I think it’s especially important in an arts field, because a lot of what these musicians are singing about is very personal to them, and it would feel weird if our part of it - the business part of it - didn’t at least treat them as a person with feelings and emotions and stuff. I think the artist is giving so much of themselves personally, and it only feels right for us to do the same while still maintaining a professional relationship and doing what we need to be doing on a business level. This industry is so personal, it would feel strange to not be normal.

So what’s in the future for Father / Daughter Records?

We’re publishing a book in October by Kat Gardiner. It’s a collection of micro fiction that are based around a music venue / cafe that she owned with her husband in the early 2000’s. And then we have three other records coming out between now and the end of the year, including Tasha. She’s from Chicago and her record is out in late October.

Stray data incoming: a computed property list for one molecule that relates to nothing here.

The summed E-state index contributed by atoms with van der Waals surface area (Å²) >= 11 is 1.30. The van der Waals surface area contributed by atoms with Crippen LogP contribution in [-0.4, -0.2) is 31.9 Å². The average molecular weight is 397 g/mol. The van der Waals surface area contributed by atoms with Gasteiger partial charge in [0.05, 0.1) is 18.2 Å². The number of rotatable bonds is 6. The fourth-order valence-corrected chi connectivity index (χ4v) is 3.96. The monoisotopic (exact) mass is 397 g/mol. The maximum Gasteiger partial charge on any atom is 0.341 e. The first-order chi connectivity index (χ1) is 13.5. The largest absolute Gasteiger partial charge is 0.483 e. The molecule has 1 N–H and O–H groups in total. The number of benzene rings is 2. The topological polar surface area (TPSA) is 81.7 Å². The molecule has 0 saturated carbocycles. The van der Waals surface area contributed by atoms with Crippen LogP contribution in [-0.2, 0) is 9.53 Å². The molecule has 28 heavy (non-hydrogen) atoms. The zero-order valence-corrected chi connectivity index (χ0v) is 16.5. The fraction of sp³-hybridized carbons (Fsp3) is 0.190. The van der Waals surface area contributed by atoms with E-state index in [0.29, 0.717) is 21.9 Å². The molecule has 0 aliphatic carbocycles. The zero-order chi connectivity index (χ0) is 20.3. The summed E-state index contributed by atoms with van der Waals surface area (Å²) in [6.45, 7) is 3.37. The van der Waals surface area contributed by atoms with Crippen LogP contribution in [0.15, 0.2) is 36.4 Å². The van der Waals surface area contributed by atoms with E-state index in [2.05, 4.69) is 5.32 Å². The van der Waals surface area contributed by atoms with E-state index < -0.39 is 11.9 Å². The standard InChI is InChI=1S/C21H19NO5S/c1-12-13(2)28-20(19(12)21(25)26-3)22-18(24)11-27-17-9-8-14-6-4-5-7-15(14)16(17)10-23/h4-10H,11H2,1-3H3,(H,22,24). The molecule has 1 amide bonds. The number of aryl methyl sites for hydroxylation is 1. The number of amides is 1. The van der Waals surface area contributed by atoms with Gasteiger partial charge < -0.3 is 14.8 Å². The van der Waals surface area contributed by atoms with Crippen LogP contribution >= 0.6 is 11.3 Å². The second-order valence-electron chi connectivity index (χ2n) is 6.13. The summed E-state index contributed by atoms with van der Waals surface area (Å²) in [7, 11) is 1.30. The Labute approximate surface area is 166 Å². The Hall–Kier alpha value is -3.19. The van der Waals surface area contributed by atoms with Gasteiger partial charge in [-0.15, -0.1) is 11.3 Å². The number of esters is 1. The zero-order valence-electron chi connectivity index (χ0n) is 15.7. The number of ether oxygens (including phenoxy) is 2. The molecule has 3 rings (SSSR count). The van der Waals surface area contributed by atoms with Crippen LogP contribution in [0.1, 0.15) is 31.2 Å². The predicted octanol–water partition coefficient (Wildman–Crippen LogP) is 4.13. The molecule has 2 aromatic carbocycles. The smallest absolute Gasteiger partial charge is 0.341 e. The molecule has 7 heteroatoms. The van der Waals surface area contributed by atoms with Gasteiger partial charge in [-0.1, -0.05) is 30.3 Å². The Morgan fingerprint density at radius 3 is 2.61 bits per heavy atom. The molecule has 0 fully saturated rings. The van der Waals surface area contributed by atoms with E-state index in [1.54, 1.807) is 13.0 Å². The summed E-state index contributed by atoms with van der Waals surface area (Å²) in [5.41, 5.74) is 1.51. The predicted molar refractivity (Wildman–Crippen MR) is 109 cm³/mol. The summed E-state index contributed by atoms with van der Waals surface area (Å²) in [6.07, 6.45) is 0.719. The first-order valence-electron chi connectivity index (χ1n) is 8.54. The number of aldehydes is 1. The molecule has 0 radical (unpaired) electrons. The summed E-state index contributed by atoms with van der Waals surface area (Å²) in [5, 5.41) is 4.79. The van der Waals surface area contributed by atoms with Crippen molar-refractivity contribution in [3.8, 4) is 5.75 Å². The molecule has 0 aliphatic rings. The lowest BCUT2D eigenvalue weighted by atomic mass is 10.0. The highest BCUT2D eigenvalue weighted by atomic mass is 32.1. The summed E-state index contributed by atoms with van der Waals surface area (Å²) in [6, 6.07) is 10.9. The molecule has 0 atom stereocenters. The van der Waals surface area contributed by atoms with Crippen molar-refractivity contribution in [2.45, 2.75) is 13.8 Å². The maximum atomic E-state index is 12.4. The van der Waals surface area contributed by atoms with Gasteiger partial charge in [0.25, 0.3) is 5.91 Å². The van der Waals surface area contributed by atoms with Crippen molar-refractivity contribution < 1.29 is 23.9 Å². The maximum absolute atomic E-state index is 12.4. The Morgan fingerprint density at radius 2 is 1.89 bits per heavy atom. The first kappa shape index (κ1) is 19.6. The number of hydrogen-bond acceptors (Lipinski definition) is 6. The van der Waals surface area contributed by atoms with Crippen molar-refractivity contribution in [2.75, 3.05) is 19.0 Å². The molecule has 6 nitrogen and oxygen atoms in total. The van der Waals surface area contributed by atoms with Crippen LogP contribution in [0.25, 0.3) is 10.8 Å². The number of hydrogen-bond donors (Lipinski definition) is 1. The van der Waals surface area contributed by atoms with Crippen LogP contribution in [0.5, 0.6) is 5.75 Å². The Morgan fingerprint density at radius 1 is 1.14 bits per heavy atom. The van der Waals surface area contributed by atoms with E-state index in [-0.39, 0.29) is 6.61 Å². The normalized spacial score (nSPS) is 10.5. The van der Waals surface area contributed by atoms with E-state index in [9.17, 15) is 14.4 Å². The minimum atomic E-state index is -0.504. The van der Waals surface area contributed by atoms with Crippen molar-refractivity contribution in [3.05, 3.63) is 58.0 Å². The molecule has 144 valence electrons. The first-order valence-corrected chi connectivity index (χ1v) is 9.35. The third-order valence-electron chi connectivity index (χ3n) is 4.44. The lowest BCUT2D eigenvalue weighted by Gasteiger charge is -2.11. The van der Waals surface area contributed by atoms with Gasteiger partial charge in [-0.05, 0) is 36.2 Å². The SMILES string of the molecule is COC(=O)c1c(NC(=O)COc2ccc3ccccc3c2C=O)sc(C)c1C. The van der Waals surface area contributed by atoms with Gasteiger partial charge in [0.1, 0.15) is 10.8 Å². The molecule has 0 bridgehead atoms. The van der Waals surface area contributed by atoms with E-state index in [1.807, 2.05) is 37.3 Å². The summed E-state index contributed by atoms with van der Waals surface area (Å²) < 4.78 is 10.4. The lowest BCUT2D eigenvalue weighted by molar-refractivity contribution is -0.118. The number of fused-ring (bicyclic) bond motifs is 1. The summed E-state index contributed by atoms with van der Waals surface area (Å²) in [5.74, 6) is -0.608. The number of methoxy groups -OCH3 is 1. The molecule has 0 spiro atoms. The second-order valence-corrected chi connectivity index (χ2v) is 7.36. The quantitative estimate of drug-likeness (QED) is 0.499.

For more information on Father / Daughter Records head along here. The two-day Going Global Music Summit kicks off on Friday 31st August at Auckland's Roundhead Studios. For more info, the schedule of presentations and speaker bios head along here.

This year's Going Global Presents showcase will feature alayna, Albi & The Wolves, Arthur Ahbez, Holly Arrowsmith, Jaggers X Lines, Jed Parsons, Nakita, nomad, ONONO, SHAYNA, Soaked Oats, The Beths, Unchained XL - performing at Auckland's Whammy Bar, The Wine Cellar and Whammy Backroom on Saturday 1st September. For tickets and more info head along here.


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Sat 1st Sep
The Wine Cellar and Whammy Bar, Auckland